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Ch.

5 Handling Ideas
Fact and Idea: n Elusive Distinction

 A Fact is a statement used to express a conventional relation in conventional terms.


 An Idea is an image, inference, or suggestion that goes beyond the data nameable in
conventional terms.
 A Fact is entirely self-enclosed, whereas an Idea spurs one to think further.
Large Ideas as Facts of History

 Abstract thoughts can be treated as historical facts in the sense that they occurred.
 These Large-scale ideas are fluid and are subject to change.
 The ability to handle ideas is necessary to not mislead an audience.
 A critical attitude towards previous reporters of these ideas is required to maintain
objectiveness.
Technical Terms: All or None

 Words are subject to interpretation.


 Readers refer to their own pool of knowledge.
 To report your findings accurately, one must become critical of the exact words and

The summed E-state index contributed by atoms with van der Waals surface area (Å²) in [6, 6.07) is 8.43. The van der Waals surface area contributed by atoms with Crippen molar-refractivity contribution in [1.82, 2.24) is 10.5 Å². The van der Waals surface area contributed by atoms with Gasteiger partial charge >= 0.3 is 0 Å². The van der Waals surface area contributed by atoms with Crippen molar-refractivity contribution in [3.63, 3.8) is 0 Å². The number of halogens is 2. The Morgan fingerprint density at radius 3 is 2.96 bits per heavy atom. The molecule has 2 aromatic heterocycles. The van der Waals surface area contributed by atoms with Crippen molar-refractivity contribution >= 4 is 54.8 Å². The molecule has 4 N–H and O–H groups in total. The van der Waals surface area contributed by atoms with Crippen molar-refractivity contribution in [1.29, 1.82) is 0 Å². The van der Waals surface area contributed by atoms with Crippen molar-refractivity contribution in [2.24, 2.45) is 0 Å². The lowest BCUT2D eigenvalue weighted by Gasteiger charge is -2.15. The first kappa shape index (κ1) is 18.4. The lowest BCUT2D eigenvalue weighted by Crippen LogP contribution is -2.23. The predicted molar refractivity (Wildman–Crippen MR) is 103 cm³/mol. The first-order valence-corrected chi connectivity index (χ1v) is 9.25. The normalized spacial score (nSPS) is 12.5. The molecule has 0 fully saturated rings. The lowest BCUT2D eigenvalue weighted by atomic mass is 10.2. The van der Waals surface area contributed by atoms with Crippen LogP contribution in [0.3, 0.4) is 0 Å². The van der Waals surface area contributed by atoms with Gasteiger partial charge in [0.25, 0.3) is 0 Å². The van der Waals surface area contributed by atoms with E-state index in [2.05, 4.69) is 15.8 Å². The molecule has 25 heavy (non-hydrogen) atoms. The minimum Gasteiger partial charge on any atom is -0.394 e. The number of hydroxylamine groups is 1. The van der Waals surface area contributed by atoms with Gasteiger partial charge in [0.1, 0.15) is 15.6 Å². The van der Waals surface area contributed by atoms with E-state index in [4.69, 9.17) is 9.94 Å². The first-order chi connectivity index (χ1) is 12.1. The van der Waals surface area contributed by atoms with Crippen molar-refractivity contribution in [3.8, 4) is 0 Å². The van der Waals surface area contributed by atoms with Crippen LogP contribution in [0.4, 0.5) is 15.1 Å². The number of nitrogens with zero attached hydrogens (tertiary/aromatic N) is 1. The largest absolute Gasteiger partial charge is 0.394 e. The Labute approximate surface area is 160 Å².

phrasing they are using.
The Technique of Self Criticism

 The reader is sensitive to the expressed meaning of a text rather than the intended
meaning.
 To prevent misinterpretations of a passage, multiple scans of every word should be
enacted.
 Make every word the word.
 To test a passage for “sense,” one should look at their own writing with skepticism and
hostility.
 Ideas should flow from one to the next. If a contradiction occurs, a reconsideration as to
the order of sentences/ideas should take place
Reporters’ Fallacies: How to Avoid Them

 Generalization Fallacy
 Beware what is new/striking in your research. It may be only new to you.
 Reductive Fallacy
 Tautology: The repetition of the same idea, but in different words.
 Misplaced Literalism: the act of taking another’s words out of context.